It’s a media staple. The right-wing vacillate between trying to appear non-judgemental while secretly whispering “disgusting.” The left-wing alternate between trying to appear supportive while sneakily appropriating the topic in service of wider agitation on a plethora of causes.
We are talking sexuality, gender, trans-sexuality, gay rights. Rainbow flags, the Tavistock scandal, unisex toilets, Pride marches and work tribunals. What we never speak about is individuals. Alexis Gregory does now, brilliantly.
Using the verbatim method of having actors speak live the words spoken by actual people, we meet Jack (Elijah Ferreira), Samuel (Taofique Folarin), Alicia (May Kelly) and Tami (Mary Malone). We intercut between the quartet, contrasting and comparing their life experiences – the real and completely normal people behind the labels society chooses to pin on them.
LaMont provides a vocal introduction to the recording, a mournful invitation to cry to your soul. In a bare Hackney Empire studio, with just four chairs and Mike Robertson’s inspired pastel tapestry of lighting colour changes to enhance the impact of each person, autobiographies unfold.
Jack was born Jennifer. He thought as a child that his body would correct itself, but as an adult knew that the only possible option to express himself would come via surgery. With an alcoholic father and relatives who relished using his birth name even as he suffered post-operative pain, Jack’s common-sense attitude is his strength. Ferreira is best as a physical performer, a body learning male posture being a highlight of the work even before delivering well-judged advice.
Tami was less fortunate than Jack. A transformation from born Dylan to female Tami is ongoing using drugs bought online against medical advice. A mother’s punch to the face driving her into abusive care homes at 14, prostitution to survive as the system itself fails her. Victoria Winfield’s make up design gives Malone the final touch as her distress is shared with carefully conservative delivery ambushing quite astonishing cruelty.
Samuel is a Nigerian who came to England aged 18. A strong family, a strong church, a strong community which cannot find a place for a gay black man. Escape seems impossible, integration with a community who may understand him even more so. Folarin is a chrysalis of acting, the chemicals mixing inside a shell as his character evolves into something quite beautiful at his story’s conclusion.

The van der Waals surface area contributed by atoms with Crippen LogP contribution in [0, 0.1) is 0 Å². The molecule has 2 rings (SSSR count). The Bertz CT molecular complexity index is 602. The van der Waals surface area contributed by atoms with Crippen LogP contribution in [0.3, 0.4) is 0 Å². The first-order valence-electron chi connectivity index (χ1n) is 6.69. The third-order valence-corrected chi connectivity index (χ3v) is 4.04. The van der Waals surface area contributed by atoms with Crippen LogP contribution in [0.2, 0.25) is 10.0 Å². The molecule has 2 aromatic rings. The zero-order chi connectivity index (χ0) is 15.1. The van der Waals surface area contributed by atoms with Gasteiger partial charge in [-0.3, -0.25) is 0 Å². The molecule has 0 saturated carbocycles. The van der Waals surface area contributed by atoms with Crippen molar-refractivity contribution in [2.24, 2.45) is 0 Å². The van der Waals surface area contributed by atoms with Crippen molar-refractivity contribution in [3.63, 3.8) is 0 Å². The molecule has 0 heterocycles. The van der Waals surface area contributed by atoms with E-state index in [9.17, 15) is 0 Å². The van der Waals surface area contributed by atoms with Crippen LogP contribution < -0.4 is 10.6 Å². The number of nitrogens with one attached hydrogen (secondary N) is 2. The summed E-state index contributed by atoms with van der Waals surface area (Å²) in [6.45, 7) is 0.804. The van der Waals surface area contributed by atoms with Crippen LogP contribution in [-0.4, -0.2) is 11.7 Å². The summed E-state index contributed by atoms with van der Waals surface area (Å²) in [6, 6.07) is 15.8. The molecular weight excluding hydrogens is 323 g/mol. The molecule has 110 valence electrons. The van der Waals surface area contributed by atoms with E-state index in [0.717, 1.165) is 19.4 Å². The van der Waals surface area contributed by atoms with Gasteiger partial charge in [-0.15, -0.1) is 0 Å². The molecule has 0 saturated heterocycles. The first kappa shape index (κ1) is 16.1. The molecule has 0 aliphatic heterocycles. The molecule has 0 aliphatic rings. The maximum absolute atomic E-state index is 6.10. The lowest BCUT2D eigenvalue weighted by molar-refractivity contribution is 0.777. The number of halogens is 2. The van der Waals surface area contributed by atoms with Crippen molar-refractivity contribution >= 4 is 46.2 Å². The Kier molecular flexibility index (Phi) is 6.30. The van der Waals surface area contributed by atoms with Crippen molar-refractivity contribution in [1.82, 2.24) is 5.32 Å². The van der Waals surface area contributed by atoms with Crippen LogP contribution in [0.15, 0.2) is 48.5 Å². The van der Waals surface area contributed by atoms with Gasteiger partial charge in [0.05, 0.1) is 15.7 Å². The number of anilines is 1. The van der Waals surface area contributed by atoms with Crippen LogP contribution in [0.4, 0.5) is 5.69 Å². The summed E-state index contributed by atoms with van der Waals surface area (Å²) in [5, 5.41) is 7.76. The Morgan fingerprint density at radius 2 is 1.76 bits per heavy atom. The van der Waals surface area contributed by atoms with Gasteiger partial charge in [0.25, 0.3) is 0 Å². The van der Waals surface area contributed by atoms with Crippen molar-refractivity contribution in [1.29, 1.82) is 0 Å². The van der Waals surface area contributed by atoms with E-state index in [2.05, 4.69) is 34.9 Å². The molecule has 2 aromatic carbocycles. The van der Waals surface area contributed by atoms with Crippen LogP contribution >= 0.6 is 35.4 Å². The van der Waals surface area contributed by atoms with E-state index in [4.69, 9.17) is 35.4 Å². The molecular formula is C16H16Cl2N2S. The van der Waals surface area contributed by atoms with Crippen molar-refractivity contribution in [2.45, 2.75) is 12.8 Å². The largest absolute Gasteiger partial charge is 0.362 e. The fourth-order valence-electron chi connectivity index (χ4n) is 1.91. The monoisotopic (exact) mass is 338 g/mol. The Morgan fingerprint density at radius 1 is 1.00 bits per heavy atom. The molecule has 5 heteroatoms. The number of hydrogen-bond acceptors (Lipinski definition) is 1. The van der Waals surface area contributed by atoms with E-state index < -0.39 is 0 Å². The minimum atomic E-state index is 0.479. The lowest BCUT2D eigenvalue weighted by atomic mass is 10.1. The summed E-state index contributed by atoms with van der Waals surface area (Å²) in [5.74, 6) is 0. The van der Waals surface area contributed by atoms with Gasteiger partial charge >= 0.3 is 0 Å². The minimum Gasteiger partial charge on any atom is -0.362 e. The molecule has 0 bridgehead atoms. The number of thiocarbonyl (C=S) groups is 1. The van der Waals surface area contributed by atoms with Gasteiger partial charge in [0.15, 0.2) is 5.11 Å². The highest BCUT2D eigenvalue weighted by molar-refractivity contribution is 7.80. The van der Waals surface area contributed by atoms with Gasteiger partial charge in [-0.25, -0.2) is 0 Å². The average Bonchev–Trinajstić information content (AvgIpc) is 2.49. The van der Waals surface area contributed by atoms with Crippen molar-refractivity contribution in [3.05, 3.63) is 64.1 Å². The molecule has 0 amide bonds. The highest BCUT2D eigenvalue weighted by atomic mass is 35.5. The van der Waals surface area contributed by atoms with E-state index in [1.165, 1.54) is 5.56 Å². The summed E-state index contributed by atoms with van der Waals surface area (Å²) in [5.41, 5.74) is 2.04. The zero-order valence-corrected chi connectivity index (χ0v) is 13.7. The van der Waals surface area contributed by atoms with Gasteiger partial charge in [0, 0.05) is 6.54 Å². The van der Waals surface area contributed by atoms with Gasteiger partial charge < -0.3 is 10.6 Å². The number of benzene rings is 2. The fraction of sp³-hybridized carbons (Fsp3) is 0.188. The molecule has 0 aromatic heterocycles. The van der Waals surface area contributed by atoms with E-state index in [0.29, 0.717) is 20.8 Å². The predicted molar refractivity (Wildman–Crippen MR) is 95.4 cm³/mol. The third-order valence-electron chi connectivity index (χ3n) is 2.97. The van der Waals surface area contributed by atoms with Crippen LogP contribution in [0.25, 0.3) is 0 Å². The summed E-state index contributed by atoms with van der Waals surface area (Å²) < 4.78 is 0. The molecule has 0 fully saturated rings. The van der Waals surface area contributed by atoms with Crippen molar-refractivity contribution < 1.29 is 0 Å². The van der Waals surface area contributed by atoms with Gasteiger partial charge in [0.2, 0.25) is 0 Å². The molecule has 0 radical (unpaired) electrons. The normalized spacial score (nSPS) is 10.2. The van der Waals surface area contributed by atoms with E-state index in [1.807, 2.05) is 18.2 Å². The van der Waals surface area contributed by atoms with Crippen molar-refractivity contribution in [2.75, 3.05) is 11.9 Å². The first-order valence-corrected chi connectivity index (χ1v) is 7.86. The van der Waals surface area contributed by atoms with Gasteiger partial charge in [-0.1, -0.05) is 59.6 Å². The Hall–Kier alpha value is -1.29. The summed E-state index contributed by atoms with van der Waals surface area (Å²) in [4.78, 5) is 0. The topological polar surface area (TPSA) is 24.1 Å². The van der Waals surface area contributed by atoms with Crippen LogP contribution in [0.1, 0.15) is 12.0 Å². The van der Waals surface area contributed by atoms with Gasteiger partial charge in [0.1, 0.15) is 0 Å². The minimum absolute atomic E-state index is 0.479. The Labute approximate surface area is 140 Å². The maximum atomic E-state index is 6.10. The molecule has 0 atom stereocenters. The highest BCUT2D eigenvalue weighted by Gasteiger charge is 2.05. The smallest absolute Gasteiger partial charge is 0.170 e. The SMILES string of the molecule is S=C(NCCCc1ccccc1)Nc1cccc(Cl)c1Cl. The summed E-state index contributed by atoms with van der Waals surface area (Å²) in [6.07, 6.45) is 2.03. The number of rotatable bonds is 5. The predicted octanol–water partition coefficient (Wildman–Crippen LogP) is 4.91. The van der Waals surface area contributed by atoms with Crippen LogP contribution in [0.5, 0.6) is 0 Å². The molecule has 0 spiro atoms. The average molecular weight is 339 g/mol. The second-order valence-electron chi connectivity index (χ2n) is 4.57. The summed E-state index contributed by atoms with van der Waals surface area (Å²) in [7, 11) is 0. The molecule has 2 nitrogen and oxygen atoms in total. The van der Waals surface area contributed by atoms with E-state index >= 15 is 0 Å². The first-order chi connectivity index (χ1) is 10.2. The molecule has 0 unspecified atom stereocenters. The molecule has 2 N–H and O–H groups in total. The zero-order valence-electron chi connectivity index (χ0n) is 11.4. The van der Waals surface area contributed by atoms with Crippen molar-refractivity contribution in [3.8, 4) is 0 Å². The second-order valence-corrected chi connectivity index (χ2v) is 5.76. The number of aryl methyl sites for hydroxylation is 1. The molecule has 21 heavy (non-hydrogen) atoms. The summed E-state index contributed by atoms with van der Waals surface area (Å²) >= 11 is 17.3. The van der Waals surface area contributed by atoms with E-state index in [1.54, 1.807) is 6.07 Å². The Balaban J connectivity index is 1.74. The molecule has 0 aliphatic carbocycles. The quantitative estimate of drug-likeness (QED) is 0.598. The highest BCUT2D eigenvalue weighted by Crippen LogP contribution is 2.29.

Finally, Alicia is a lesbian – as the playground taunts remind her from the age of 11. Alcohol and prescription painkiller addiction alienates her family still further, and in a rare burst of humour it is ticking the “lesbian” box on the form of a homeless charity which begins her ascent. Kelly is direct, using confrontation of the camera to animate the many blackout holes in her tale. Her eyes are the indicators of how life is, light flickering within them, burning strong or guttering with the flow of the story.
We end with a group discussion of what “safe” means. Perhaps the only slightly contrived section of writing, it contains helpfully Jack’s observation that he considers himself “normal” and is happy to explain himself to those who wish to understand. Following that common sense, Yrsa Daley-Ward’s poetry spoken by Tami acts as the final interesting coda.
Aside from the power of both words and performance, this viewer took away from the piece a single simple conclusion. Had all four people been accepted for who they are at the earliest stage, practically every other issue in their lives would not have happened. Their mental health, had they been considered “normal” by wider society would have been strong enough to help them navigate sometimes difficult family backgrounds. Scant social services and charity resources would have stretched further if society’s collective mind had itself stretched itself to be inclusive. Most of all, simply not being afraid to learn by asking will provide the education to make this happen in the distant future.
One hour in which you will make new friends and form new attitudes for life.
Available FREE to watch at: hackneyempire.co.uk/safe
Support the Albert Kennedy Trust (AKT), as they support those whose stories are told here: www.akt.org.uk.
Photo credit: Jane Hobson. Used by kind permission.